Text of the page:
The Ingredients in Keurig Descaling Solution

keurig descaling solution ingredients

If you want to know exactly what’s in the bottle of descaling solution before you pour it into your few hundred-dollar Keurig coffee maker, I don’t blame you! This article will go into detail about the Keurig descaling solution ingredients and how they work to clean your machine.

What is the descaling solution for Keurig made of?

Keurig's descaling solution is made of citric acid and water. Citric acid is a compound that binds to deposited minerals in a Keurig such as calcium and magnesium, which allows them to be washed away by water easier.

If your descale light won’t turn off after descaling your Keurig, check out my guide to fix it here.

Are you sure you're descaling your Keurig correctly? Check out our in-depth guide with pictures here.

Contents:

  • What Ingredients Are in Keurig Descaling Solution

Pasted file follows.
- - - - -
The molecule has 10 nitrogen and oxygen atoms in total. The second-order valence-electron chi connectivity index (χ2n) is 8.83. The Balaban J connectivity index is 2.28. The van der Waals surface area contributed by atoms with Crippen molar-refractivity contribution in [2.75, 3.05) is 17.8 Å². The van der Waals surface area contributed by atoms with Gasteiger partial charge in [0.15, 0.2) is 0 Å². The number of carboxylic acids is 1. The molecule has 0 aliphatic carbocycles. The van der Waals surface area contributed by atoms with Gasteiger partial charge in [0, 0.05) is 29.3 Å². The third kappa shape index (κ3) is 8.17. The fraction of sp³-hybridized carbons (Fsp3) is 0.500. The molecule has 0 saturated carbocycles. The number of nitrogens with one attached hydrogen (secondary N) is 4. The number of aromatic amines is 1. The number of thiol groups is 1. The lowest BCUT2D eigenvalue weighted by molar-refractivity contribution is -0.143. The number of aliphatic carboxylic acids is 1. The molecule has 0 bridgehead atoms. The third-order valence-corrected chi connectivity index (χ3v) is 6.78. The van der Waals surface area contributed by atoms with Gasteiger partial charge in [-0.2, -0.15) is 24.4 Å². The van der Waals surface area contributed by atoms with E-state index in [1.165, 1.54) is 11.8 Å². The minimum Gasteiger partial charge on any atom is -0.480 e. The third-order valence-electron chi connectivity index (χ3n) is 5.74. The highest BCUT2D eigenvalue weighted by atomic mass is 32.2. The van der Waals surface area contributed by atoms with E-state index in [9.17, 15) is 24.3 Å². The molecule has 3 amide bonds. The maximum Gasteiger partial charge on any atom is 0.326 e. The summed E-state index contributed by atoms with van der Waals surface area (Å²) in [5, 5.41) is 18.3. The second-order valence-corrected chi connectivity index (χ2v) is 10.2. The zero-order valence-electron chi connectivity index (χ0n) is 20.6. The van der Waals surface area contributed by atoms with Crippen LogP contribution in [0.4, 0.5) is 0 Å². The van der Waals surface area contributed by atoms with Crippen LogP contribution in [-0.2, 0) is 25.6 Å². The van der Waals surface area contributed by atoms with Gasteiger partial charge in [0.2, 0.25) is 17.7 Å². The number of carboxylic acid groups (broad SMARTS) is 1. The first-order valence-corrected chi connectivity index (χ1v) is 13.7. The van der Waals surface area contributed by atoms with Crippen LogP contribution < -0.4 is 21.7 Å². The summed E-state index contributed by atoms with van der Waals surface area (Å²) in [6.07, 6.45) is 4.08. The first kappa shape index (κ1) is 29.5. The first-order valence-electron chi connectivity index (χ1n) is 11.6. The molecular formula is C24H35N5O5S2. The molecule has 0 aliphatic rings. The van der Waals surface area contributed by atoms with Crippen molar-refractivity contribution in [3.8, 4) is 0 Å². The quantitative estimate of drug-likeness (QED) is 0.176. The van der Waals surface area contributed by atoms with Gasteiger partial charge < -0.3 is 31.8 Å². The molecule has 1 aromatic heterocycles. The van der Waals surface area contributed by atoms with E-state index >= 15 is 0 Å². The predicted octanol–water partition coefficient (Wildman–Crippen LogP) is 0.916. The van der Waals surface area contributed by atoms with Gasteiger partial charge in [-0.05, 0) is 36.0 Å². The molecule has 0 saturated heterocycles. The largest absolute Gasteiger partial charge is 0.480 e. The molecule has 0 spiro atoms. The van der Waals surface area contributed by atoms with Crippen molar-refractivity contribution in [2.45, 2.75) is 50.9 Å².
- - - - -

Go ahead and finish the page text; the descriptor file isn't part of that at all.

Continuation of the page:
• Why These Ingredients are Used
  • DIY Keurig Descaling Solution
  • Descaling Solution Alternatives
  • How to Descale Your Keurig

What Ingredients Are in Keurig Descaling Solution?

To keep your Keurig machine running smoothly and producing great-tasting coffee, it is important to perform regular maintenance, such as descaling. Keurig offers its own descaling solution, which is specially designed for use with its machines.

The Keurig Descaling Solution is a liquid concentrate that is formulated to remove mineral buildup from the internal components of your Keurig machine. Over time, minerals from water can build up in your coffee maker's heating elements and other components, which can lead to reduced performance, clogs, and even damage to the machine. Descaling is the process of removing these mineral deposits to help maintain the performance and longevity of your Keurig coffee maker.

Keurig’s descaling solution is made of citric acid and water.

Citric acid is an organic acid. You know it as the compound found in lemons and sour patch kids that makes them taste so sour. Citric acid is very effective as a cleaner. It can be used to clean mineral deposits, hard water stains, and bacteria.

While we are using the citric acid in Keurig descaling solution to clean our coffee maker, the acid can be put into a sponge or spray bottle and be used very effectively for cleaning bathrooms, toilets, dehumidifiers, etc.